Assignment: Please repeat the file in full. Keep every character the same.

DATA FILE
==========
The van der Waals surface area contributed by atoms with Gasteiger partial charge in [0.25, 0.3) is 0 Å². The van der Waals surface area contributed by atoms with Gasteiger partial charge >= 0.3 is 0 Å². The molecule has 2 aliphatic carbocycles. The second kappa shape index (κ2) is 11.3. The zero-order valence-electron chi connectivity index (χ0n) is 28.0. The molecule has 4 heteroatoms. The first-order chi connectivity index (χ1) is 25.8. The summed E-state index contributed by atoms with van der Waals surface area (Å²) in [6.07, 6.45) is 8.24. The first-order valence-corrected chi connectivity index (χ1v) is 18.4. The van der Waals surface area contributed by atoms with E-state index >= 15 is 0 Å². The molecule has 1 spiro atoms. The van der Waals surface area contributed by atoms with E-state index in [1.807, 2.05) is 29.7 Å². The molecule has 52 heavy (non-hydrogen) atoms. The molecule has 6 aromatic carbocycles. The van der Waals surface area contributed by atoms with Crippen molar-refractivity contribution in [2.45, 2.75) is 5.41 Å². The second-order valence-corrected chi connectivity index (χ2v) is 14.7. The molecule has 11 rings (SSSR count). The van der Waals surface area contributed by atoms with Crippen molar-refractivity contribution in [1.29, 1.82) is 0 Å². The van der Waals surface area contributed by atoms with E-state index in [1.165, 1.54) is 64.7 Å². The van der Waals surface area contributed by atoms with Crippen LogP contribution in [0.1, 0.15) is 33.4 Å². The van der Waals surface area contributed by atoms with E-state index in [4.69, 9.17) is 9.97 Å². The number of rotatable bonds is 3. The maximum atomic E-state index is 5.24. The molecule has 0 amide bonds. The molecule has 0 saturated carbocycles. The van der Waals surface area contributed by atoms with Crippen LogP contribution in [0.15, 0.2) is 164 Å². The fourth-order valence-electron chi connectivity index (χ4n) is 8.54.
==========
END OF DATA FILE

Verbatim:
The van der Waals surface area contributed by atoms with Gasteiger partial charge in [0.25, 0.3) is 0 Å². The van der Waals surface area contributed by atoms with Gasteiger partial charge >= 0.3 is 0 Å². The molecule has 2 aliphatic carbocycles. The second kappa shape index (κ2) is 11.3. The zero-order valence-electron chi connectivity index (χ0n) is 28.0. The molecule has 4 heteroatoms. The first-order chi connectivity index (χ1) is 25.8. The summed E-state index contributed by atoms with van der Waals surface area (Å²) in [6.07, 6.45) is 8.24. The first-order valence-corrected chi connectivity index (χ1v) is 18.4. The van der Waals surface area contributed by atoms with E-state index >= 15 is 0 Å². The molecule has 1 spiro atoms. The van der Waals surface area contributed by atoms with E-state index in [1.807, 2.05) is 29.7 Å². The molecule has 52 heavy (non-hydrogen) atoms. The molecule has 6 aromatic carbocycles. The van der Waals surface area contributed by atoms with Crippen molar-refractivity contribution in [2.45, 2.75) is 5.41 Å². The second-order valence-corrected chi connectivity index (χ2v) is 14.7. The molecule has 11 rings (SSSR count). The van der Waals surface area contributed by atoms with Crippen molar-refractivity contribution in [1.29, 1.82) is 0 Å². The van der Waals surface area contributed by atoms with E-state index in [1.165, 1.54) is 64.7 Å². The van der Waals surface area contributed by atoms with Crippen LogP contribution in [0.1, 0.15) is 33.4 Å². The van der Waals surface area contributed by atoms with E-state index in [4.69, 9.17) is 9.97 Å². The number of rotatable bonds is 3. The maximum atomic E-state index is 5.24. The molecule has 0 amide bonds. The molecule has 0 saturated carbocycles. The van der Waals surface area contributed by atoms with Crippen LogP contribution in [0.15, 0.2) is 164 Å². The fourth-order valence-electron chi connectivity index (χ4n) is 8.54.